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Who can speak for the dead?

Last week is ages ago in blog time, I know, but I just came across a passage in Wendell Berry's Hannah Coulter that speaks to a ridiculous pseudo-controversy that engulfed the Internets early last week. Chris Hayes, an editor at The Nation and host of a program on MSNBC (full disclosure: I don't have cable, and have never watched it), made what should have been some uncontroversial remarks about his discomfort with using the word "heroes" to describe Americans who have died in war, since in our dominant political discourse such language "is so rhetorically proximate to justifications for more war". (I once wrote something similar.) My onetime editor Conor Friedersdorf has penned a nice critical analysis of the idiocy that ensued, but instead of more meta-idiocy let me give you Berry's narrator, speaking of life after her husband Virgil went missing in World War II:

Grieved as I was, half destroyed as I sometimes felt myself to be, I didn't get mad about Virgil's death. Who was there to get mad at? It would be like getting mad at the world, or at God. What made me mad, and still does, were the people who took it on themselves to speak for him after he was dead. I dislike for the dead to be made to agree with whatever some powerful living person wants to say. Was Virgil a hero? In his dying was he willing to die, or glad to sacrifice his life? Is the life and freedom of the living a satisfactory payment to the dead in war for their living? Would Virgil think so? I have imagined that he would. But I don't know. Who can speak for the dead? Who can speak for the dead whose bodies are never found, who are forever "missing"? Who can speak for a young man gone clean out of the world, whose body was maybe blown all to nothing, in the midst of terrible fear or pain, in the midst of his last prayer?

What I did know is this. Virgil loved his life. He loved me. He loved his family. He did not want to die. He wanted to come home and live with me and raise a family, and farm with his dad. He knew we were going to have a baby. He never knew he had a daughter. He never knew her name.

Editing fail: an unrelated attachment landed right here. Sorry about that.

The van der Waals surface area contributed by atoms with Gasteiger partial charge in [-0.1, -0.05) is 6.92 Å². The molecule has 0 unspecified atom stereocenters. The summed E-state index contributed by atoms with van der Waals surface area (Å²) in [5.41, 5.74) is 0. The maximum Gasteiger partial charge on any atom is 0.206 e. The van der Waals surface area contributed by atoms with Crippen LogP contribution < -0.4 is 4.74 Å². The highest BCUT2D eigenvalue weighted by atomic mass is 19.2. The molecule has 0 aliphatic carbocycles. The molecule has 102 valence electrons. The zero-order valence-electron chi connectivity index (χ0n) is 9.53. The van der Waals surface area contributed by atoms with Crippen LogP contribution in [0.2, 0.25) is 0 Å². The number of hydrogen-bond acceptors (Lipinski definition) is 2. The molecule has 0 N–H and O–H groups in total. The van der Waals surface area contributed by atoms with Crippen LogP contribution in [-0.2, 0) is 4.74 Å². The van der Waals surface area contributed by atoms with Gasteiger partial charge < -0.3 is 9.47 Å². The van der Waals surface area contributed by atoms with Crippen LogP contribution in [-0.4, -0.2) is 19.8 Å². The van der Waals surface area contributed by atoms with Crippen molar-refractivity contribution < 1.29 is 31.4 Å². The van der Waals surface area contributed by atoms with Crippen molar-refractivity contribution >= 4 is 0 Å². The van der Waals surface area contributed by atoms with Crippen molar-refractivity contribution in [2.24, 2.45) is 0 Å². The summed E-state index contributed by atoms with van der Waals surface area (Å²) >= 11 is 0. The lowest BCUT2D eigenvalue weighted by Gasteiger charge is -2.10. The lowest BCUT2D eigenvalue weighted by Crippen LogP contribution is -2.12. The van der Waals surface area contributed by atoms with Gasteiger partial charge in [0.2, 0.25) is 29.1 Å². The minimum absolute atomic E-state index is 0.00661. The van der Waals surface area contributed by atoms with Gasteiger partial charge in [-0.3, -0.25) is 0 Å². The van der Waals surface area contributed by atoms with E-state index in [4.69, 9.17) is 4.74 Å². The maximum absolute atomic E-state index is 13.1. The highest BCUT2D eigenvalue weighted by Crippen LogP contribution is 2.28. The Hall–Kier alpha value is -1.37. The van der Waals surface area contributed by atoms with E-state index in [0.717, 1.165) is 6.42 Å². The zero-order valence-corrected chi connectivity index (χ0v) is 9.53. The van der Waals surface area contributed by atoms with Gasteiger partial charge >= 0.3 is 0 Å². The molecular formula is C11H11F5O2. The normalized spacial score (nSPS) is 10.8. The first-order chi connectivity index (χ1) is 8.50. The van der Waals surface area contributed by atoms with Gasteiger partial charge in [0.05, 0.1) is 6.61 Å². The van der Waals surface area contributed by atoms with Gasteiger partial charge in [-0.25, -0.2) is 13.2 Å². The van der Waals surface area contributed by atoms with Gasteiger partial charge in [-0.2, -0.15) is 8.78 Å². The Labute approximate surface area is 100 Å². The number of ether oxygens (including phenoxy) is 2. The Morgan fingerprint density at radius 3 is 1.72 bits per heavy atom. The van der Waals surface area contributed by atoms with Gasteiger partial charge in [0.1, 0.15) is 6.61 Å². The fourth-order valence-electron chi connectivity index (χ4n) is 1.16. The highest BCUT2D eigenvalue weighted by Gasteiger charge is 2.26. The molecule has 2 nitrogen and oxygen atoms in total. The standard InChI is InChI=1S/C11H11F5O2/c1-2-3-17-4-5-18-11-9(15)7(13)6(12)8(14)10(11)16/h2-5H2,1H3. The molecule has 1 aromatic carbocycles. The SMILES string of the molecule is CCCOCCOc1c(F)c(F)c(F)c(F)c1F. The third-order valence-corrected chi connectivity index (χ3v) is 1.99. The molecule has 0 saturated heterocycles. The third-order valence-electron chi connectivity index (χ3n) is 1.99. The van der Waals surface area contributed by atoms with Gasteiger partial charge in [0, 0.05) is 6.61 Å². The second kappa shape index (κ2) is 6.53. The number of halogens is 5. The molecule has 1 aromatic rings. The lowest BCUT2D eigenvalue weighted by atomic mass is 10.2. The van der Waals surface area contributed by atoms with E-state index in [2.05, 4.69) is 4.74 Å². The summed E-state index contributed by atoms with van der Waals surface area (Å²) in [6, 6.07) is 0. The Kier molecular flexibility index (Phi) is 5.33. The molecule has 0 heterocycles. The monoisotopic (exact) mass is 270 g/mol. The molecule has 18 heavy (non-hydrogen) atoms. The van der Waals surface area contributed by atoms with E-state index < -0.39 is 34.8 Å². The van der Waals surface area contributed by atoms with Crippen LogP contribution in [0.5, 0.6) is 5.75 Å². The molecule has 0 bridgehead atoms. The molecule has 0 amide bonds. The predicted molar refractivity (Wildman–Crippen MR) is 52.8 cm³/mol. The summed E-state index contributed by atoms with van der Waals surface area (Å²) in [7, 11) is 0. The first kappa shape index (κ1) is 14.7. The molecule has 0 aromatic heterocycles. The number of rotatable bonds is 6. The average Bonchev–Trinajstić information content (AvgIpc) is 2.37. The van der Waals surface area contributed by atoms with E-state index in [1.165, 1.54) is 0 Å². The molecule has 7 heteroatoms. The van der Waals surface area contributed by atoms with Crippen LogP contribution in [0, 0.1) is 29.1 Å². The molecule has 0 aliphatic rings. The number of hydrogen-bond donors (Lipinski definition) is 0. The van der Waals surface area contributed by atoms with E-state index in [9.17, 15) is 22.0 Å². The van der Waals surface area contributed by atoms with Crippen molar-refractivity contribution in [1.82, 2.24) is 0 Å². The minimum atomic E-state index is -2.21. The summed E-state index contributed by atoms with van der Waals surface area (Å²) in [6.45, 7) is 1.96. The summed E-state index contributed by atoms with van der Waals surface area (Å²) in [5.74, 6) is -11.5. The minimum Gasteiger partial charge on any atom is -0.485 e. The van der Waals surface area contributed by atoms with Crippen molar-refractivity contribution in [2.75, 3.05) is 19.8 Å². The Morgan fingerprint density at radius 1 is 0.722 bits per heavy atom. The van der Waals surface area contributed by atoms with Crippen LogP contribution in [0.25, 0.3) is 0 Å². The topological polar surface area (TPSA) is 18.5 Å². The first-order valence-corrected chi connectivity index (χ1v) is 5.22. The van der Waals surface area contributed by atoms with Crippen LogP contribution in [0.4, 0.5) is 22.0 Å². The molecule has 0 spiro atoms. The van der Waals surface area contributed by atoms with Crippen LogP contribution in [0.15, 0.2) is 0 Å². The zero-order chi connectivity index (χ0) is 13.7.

I don't mean to be quarrelsome, but the dead are helpless. I was the mother of a helpless baby, and the wife of a dead man who was just as helpless. The living must protect the dead. Their lives made the meaning of their deaths, and that is the meaning their deaths ought to have. I hated for Virgil's death to be made official. I hated for it to be a government property or a public thing. I felt my grief for him made his death his own. My grief was the last meaning of his life in this world. And so I kept my grief. For a long time I couldn't give it up.

Who can speak for the dead? Surely not those whose main political priorities seem to center on making more of them.

About the Author

John Schwenkler is an assistant professor in the Department of Philosophy at Florida State University.



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"Americans who have died"Just about every word of that is wrong. They are not Americans. They are soldiers. Servicemen and women. Emphasis on service. And they have not died. They have given, their lives. You don't even have the voice right--it's active. Just as others are actively risking theirs. Whether or not you think it's for a valid cause does not matter. And if you cannot come to terms with the magnitude of their sacrifice next to the puniness of ours, the least you can do is resist the urge to minimize their gift to us by wanting them to be seen as merely Americans who have died.

No, Mark, John has the voice exactly right. With few exceptions, those who have died in battle did not choose to die; they chose to put themselves at risk of death in service to their country and were killed. That is brave enough. And, yes, they were Americans: Americans first, soldiers second. Please don't get self-righteous on their behalf. Veterans can speak for themselves, and, as Hannah Coulter says, no one can speak for the dead.

Does the holiday not also commemorate those who died serving in harm's way as medical personnel? In any event, the soldiers (and others) in question are Americans, and they have died -- phrases like "gave their lives" are often just ways of skirting this cold truth. The validity of the cause is irrelevant, as you say, and has nothing to do with my argument; what worries me are the invalid causes, and unnecessary deaths, which their deaths are frequently used to justify in the present day. And I am not the one unable to recognize the sacrifice that our dead soldiers have made, or trying to minimize their gift; that is what is done by people who use terminological quibbling and faux-patriotic slogans as a way to shout down attempts to think seriously about what it means to honor our war dead.

It seems as if Memorial Day has become -- or at least it can become -- a celebration of war, whether or not it was initially conceived that way. How do we conduct Memorial Day in a manner that does not glorify war?